Tuesday, November 3, 2009
People on Twitter and Facebook have seen me complain lately about the glacial speed of my church's Internet connection. I realize that such gripes make me sound petty and spoiled. Obviously, there are lots of other injustices in the world greater than my inability to download videos or music at my workplace. My point is not that functional Internet is the most important issue in the world...instead, I wish to proclaim that churches should no longer consider Internet to be a luxury.
This gap in understanding can best be summed up in something I read at Harris Interactive the other day. A recent poll indicated that the average U.S. teen spends 10 hours a week on the Internet. (This wasn't terribly surprising.) However, U.S. parents thought teens spent about 4 hours a week on the Internet. There is a 24-hour-a-month discrepancy between how much teens are on-line and how much their parents think they are on-line.
If adults don't have a realistic understanding of how much their children use the Internet, it shouldn't surprise me that adults at church (most of whom don't have teens in their house) don't perceive a need for a church to be technologically adept. It's also not entirely their fault -- many of us in youth ministry haven't demonstrated exactly WHY it's so important for us to have quality Internet access at church. It's much easier for us to use wi-fi at a coffee shop or our home than to plead our case at council meetings for the necessity of Internet.
(Of course, this establishes all kinds of bad work boundaries and passes on a financial burden on the church worker, either in the form of $2-3 cups of coffee or $30+ in monthly Internet charges.)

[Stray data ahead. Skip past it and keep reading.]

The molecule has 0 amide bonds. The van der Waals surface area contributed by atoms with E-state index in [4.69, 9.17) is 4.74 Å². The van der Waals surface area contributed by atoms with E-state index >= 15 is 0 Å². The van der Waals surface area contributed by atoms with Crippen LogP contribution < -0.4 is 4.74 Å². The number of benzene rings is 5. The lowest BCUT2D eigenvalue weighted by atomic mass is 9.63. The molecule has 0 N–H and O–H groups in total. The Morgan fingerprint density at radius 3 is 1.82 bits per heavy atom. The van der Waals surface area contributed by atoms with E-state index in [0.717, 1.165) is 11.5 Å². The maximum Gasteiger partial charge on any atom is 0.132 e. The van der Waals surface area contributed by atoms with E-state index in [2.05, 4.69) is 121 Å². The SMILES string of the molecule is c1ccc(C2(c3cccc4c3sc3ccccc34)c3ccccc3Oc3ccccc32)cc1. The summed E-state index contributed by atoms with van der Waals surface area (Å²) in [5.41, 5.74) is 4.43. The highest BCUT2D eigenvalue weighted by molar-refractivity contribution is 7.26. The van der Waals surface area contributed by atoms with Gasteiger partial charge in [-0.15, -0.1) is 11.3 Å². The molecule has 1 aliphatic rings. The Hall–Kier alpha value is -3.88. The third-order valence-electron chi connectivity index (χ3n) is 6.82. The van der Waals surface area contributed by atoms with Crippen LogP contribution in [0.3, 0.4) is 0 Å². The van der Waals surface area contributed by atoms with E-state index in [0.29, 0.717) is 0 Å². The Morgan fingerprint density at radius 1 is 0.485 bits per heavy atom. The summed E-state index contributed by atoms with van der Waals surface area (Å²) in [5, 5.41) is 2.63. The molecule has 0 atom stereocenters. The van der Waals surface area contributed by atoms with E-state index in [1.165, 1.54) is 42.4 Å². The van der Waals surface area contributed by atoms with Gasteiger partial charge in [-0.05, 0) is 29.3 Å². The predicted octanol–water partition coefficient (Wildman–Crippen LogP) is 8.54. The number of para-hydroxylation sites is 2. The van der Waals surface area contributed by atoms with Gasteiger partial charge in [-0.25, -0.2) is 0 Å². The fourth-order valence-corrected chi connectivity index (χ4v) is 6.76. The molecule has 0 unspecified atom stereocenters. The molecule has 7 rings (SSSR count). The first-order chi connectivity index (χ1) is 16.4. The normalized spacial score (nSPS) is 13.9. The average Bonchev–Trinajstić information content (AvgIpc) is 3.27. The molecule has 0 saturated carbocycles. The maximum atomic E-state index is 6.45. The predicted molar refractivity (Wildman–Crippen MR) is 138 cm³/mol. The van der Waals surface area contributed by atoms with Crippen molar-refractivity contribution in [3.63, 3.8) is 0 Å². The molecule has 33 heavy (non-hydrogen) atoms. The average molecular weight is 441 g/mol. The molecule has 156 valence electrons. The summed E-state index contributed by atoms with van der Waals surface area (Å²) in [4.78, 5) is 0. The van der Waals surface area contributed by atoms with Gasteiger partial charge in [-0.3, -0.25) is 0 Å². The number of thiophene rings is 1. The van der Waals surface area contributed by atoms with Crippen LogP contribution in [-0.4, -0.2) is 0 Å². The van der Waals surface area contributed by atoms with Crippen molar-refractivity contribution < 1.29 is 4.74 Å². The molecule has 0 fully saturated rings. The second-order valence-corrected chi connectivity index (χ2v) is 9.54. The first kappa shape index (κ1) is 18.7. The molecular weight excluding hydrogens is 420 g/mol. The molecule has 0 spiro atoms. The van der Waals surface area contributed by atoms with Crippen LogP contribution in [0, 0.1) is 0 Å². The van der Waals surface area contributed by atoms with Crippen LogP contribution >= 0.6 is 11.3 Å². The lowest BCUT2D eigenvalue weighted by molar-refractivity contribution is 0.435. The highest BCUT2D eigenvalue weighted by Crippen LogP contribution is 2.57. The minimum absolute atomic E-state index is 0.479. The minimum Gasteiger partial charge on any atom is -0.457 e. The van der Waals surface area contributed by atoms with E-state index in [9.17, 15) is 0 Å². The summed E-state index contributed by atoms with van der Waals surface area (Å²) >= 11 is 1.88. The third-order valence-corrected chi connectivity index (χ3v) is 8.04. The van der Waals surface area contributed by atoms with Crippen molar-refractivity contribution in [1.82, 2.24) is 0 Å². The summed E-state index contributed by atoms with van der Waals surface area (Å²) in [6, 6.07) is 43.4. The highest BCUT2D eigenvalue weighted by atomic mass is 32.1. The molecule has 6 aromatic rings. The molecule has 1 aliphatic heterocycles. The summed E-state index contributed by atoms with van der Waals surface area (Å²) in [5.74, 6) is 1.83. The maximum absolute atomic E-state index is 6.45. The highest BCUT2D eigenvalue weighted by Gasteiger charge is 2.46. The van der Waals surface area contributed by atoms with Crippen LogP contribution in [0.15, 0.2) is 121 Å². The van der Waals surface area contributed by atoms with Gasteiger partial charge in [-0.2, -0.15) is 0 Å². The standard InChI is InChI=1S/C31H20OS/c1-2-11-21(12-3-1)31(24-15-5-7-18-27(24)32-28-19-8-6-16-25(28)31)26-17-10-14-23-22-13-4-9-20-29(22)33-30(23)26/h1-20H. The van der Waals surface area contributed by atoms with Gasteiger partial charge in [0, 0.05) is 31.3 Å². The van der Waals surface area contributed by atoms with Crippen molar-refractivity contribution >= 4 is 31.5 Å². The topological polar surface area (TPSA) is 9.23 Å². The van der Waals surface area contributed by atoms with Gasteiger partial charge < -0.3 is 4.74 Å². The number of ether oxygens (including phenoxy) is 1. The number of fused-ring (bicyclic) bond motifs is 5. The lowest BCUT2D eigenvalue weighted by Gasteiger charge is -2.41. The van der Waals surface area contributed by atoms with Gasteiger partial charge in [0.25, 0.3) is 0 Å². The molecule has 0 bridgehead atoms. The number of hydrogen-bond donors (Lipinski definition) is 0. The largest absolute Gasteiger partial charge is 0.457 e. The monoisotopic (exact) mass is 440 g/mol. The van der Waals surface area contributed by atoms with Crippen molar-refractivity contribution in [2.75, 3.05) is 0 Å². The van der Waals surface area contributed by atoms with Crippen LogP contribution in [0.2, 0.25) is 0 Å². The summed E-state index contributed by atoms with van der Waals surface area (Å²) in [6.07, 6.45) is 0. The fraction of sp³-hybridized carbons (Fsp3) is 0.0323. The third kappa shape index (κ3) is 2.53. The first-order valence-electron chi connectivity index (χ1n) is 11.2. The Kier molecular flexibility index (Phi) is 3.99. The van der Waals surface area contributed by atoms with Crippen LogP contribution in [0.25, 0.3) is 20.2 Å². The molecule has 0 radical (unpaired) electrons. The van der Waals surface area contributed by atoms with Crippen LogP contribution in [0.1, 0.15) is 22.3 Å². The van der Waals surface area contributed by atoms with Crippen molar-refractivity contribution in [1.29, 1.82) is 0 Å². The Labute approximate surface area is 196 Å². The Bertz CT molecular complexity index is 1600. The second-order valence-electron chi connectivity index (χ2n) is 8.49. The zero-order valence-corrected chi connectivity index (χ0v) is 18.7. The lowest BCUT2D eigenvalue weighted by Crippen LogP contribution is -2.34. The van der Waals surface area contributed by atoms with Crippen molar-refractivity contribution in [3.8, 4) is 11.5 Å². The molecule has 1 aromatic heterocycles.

So why is it so important for a church to have sufficiently fast and strong Internet? Here are a few reasons:
1. Inexpensive resources. When I started working at a church in 2001, the best $200 you could spend was on curriculum and leader guides from Group, Youth Specialties, Youth & Family Institute, etc. Fast-forward 8+ years, and you can make a case that youth workers shouldn't need to spend a dime on materials. A person just needs the technology resources and know-how to unearth the wealth of useful information at their fingertips.
2. Communication. Most teens spend 1-2 hours on-line every day. A majority of parents and adult leaders work in an office where they are constantly connected via email and other networking sites. Name another "place" where a critical mass of parishioners are hanging out on a regular basis. Why not make it as easy as possible for people to engage church members where they are?
3. Efficiency. It's a waste of the church's time and money resources to have staff people waiting for web pages, attachments, messages, video and music files to load.
4. Outreach. A friend of mine recently told me that a church web site is "the first set of doors a visitor walks through." If a church has empowered staff people with leadership in the congregation, why not give them the tools to be as welcoming as possible? The presence of functional Internet allows churches to be more nimble, better communicators, and...
...I could go on, but the coffee shop with wi-fi is closing...
at 9:46 PM